12. (biology) Any of a number of long, slender microorganisms.
    He applied a gram positive stain, looking for rods indicative of Listeria.
  13. (chemistry) A stirring rod: a glass rod, typically about 6 inches to 1 foot long and 18 to 14 inch in diameter that can be used to stir liquids in flasks or beakers.
  14. (slang) A pistol; a gun.
  15. (slang, vulgar) A penis.
  16. (slang) A hot rod, an automobile or other passenger motor vehicle modified to run faster and often with exterior cosmetic alterations, especially one based originally on a pre-1940s model or (currently) denoting any older vehicle thus modified.
  17. (ufology) A rod-shaped object that appears in photographs or videos traveling at high speed, not seen by the person recording the event, often associated with extraterrestrial entities.
    • 2000, Jack Barranger, Paul Tice, Mysteries Explored: The Search for Human Origins, Ufos, and Religious Beginnings, Book Three, p.37:
      These cylindrical rods fly through the air at incredible speeds and can only be picked up by high-speed cameras.
    • 2009, Barry Conrad, An Unknown Encounter: A True Account of the San Pedro Haunting, Dorrance Publishing, pp.129–130:
      During one such broadcast in 1997, the esteemed radio host bellowed, “I got a fax earlier today from MUFON (Mutual UFO Network) in Arizona and they said what you think are rods are actually insects!”
    • 2010, Deena West Budd, The Weiser Field Guide to Cryptozoology: Werewolves, Dragons, Skyfish, Lizard Men, and Other Fascinating Creatures Real and Mysterious, Weiser Books, p.15:
      He tells of a home video showing a rod flying into the open mouth of a girl singing at a wedding.
  18. (mathematics) A Cuisenaire rod.
  19. (rail transport) A coupling rod or connecting rod, which links the driving wheels of a steam locomotive.

Synonyms

  • See also Thesaurus:stick
  • See also Thesaurus:penis
  • (objects in photographs and videos): skyfish

Derived terms

Translations

See also

  • crook

References

Further reading

  • Rod on Wikipedia.Wikipedia
  • Rod in the Encyclopædia Britannica (11th edition, 1911)

Verb

rod (third-person singular simple present rods, present participle rodding, simple past and past participle rodded)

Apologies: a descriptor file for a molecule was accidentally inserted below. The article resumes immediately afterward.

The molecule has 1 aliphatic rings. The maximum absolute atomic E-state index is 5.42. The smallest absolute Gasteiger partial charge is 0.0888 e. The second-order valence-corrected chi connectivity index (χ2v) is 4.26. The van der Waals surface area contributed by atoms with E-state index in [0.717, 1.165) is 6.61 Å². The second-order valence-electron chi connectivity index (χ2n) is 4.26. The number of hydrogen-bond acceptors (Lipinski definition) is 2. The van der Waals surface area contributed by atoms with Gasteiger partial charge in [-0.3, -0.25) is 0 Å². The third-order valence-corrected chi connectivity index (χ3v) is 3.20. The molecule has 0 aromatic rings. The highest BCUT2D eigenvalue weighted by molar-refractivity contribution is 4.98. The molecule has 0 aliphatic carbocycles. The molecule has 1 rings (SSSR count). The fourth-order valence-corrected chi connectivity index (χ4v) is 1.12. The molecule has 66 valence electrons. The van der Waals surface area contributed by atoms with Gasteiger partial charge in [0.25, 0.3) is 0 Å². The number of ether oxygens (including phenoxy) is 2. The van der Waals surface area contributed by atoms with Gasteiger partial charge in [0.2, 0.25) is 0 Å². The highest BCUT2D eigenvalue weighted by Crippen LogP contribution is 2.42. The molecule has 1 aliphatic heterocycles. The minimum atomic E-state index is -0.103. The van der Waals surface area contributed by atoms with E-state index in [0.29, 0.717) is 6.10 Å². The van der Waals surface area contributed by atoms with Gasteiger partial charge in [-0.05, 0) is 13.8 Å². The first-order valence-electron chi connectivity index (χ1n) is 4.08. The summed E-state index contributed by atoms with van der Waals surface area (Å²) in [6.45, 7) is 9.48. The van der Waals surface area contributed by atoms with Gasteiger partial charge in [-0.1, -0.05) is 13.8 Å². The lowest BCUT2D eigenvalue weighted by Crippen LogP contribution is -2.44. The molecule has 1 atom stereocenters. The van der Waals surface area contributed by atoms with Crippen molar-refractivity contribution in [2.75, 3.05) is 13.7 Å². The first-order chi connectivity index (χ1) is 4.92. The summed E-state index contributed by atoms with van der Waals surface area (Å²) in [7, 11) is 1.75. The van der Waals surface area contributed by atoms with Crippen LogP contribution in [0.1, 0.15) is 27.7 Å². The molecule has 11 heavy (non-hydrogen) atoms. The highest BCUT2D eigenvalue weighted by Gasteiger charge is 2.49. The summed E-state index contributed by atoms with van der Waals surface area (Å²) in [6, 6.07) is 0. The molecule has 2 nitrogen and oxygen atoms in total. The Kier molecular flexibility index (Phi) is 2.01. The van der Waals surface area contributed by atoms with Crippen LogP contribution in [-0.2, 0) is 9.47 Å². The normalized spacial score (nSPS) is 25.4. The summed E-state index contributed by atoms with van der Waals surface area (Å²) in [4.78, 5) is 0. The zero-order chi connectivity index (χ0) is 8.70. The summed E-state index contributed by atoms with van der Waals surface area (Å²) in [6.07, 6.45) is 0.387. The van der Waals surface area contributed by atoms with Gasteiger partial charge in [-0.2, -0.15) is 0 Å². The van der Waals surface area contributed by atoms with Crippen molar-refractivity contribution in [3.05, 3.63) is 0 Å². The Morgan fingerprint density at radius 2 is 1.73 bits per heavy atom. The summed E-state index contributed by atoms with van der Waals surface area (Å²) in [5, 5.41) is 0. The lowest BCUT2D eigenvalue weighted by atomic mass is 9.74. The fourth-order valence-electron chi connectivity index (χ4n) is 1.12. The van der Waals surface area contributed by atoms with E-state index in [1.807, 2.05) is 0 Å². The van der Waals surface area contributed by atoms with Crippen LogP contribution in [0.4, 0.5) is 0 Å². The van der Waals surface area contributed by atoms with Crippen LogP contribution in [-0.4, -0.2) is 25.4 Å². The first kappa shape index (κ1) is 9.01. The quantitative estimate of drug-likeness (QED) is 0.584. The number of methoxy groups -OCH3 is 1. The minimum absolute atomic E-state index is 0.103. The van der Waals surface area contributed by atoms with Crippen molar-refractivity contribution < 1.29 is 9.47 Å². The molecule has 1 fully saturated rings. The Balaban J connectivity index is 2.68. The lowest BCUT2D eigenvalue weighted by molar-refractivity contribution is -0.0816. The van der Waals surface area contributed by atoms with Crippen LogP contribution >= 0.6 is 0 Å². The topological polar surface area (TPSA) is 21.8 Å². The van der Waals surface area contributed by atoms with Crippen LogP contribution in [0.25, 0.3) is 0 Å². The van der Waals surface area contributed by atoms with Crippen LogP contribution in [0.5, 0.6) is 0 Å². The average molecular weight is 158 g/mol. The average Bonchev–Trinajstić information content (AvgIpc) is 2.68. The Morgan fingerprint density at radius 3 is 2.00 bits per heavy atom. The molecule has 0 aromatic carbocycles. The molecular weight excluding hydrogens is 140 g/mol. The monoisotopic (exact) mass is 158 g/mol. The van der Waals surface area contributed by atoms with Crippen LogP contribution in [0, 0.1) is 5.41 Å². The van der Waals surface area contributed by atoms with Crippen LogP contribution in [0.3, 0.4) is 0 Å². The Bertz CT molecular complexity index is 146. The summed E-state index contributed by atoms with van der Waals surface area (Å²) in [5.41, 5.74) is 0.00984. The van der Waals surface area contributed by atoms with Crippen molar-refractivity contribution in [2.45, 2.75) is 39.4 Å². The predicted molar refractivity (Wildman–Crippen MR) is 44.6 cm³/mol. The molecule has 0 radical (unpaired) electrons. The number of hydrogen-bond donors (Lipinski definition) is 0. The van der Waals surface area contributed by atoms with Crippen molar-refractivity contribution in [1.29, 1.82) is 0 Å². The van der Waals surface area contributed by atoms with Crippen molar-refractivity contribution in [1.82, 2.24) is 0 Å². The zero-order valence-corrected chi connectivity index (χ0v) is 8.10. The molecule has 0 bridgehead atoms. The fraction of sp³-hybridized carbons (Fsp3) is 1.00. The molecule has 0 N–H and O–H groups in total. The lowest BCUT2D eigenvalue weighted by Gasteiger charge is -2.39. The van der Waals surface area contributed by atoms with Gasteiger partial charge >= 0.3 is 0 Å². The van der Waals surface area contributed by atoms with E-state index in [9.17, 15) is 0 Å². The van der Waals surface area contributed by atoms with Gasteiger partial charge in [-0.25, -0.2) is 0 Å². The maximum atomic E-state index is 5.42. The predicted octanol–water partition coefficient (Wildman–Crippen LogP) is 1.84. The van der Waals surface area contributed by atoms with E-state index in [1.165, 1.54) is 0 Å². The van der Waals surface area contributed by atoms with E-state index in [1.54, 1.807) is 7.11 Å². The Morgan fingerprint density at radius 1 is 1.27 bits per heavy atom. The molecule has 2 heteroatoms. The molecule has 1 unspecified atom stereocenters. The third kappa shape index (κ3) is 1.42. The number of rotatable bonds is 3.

1. (construction) To reinforce concrete with metal rods.
  2. (transitive) To furnish with rods, especially lightning rods.
  3. (slang, vulgar, transitive) To penetrate sexually.
  4. (slang) To hot rod.

Anagrams

  • D. Or., DRO, Dor, Dor., ODR, Ord, RDO, d’or, dor, dro, ord

Breton

Etymology

From Proto-Brythonic *rrod, from Proto-Celtic *rotos, from Proto-Indo-European *Hróth₂os.

Pronunciation

  • IPA(key): /ˈroːt/

Noun

rod f (plural rodoù)

  1. wheel

Czech

Etymology

From Proto-Slavic *rȏdъ.

Pronunciation

  • IPA(key): [ˈrot]

Noun

rod m

  1. family, stock, lineage
  2. (botany) genus
  3. (grammar) gender
  4. (grammar) voice

Declension

Derived terms

  • mužský rod (masculine (gender))
  • ženský rod (feminine (gender))
  • střední rod (neuter (gender))
  • činný rod (active voice) (= aktivum)
  • trpný rod (passive voice) (= pasivum)

Further reading

  • rod in Příruční slovník jazyka českého, 1935–1957
  • rod in Slovník spisovného jazyka českého, 1960–1971, 1989

Danish

Pronunciation

  • IPA(key): [ˈʁoˀð], [ˈʁoðˀ]

Etymology 1

From Old Norse rót, from Proto-Germanic *wrōts, from Proto-Indo-European *wréh₂ds. English root is borrowed from Old Norse.

Noun

rod c (singular definite roden, plural indefinite rødder)

  1. root
  2. yob
  3. (mathematics) root, zero (element



    x


    {\displaystyle x}

    in the domain of a function such that




    f
    (
    x
    )
    =
    0


    {\displaystyle f(x)=0}

    )

Inflection
Synonyms
  • (mathematics): nulpunkt
Related terms
  • gulerod
  • rodbehandling
  • rodfrugt
  • tandrod

Etymology 2

From the verb rode.

Noun

rod n (singular definite rodet, not used in plural form)

  1. disorder, mess, muddle

Etymology 3

See the etymology of the corresponding lemma form.

Verb

rod

  1. imperative of rode

East Franconian

Alternative forms

  • ruad (Itzgründisch)

Adjective

rod